Walker, speaking alongside Gamble, noted that mission command on the move — the ability to conduct various mission tasks while moving from one location to the other as opposed to performing them in a static location — will be critically important going forward. However, the force has not had to sustain or conduct mission command on the move, use our communications systems, since early on in Operation Iraqi Freedom where they conducting refueling on the move operations, Walker said.

Mastering those fundamentals will be more important than ever in an expeditionary environment, he adding, noting they can address a lot of this at home station.

Within the multi-domain battle aspect, Henry Muller, the director of Communications-Electronics Research, Development and Engineering Center, explained at the conference during a separate panel, that mission command of operations falls under one of his three focus areas.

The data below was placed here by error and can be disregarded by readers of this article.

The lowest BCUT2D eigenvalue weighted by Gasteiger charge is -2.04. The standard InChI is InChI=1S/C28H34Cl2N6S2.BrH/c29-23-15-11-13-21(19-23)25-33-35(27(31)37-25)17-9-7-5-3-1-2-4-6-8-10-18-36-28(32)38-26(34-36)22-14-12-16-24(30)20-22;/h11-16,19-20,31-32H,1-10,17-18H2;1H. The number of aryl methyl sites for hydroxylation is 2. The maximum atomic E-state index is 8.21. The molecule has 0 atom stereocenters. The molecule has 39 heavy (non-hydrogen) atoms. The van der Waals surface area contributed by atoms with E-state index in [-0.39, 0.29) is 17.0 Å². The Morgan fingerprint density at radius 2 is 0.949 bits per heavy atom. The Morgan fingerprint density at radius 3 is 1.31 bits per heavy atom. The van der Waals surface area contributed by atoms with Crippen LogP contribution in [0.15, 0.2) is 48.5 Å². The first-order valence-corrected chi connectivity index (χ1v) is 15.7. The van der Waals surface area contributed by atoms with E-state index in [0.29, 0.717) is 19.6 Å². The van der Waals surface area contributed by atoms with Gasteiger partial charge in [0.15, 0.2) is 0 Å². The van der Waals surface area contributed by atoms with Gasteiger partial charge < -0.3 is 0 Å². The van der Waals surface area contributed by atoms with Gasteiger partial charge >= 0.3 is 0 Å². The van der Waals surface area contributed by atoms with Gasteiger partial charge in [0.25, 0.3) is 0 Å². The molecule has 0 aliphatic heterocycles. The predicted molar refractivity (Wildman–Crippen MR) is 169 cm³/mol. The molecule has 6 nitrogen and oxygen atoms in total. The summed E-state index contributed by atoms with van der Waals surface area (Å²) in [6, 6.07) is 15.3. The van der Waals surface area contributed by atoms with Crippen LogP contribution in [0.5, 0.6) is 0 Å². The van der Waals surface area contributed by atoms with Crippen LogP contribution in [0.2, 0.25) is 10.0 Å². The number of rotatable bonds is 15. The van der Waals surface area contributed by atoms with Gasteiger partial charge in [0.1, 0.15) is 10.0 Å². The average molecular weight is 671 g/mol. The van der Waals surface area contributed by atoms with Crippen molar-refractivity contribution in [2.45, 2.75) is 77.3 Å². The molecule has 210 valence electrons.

From the CERDEC perspective, this involves looking at mission command, battle command application, looking at information fusion, cyber electromagnetic effects, doing the cyber situational awareness as well as the overall situational awareness for the commander, helping him develop the tools to determine a course of action, he said.

Additionally, putting in place a network that is simpler to operate, that is defendable, that can fight through cyberspace operations and deliver that information down at the lowest echelon, that being the individual solider at the speed at which it needs to get there, is also a critical focus, Muller said.

Advancements in technology coupled with new priorities for the Army are not only making communications on the move in more austere environments a reality, but command posts of the future will be smaller, more easily transportable and more connected than ever before.

The next iteration of the Army’s tactical network — Warfighter Information Network-Tactical — takes communications on the move head on making the force more agile and more connected at lower echelons to enhance expeditionary operations.   



Next Article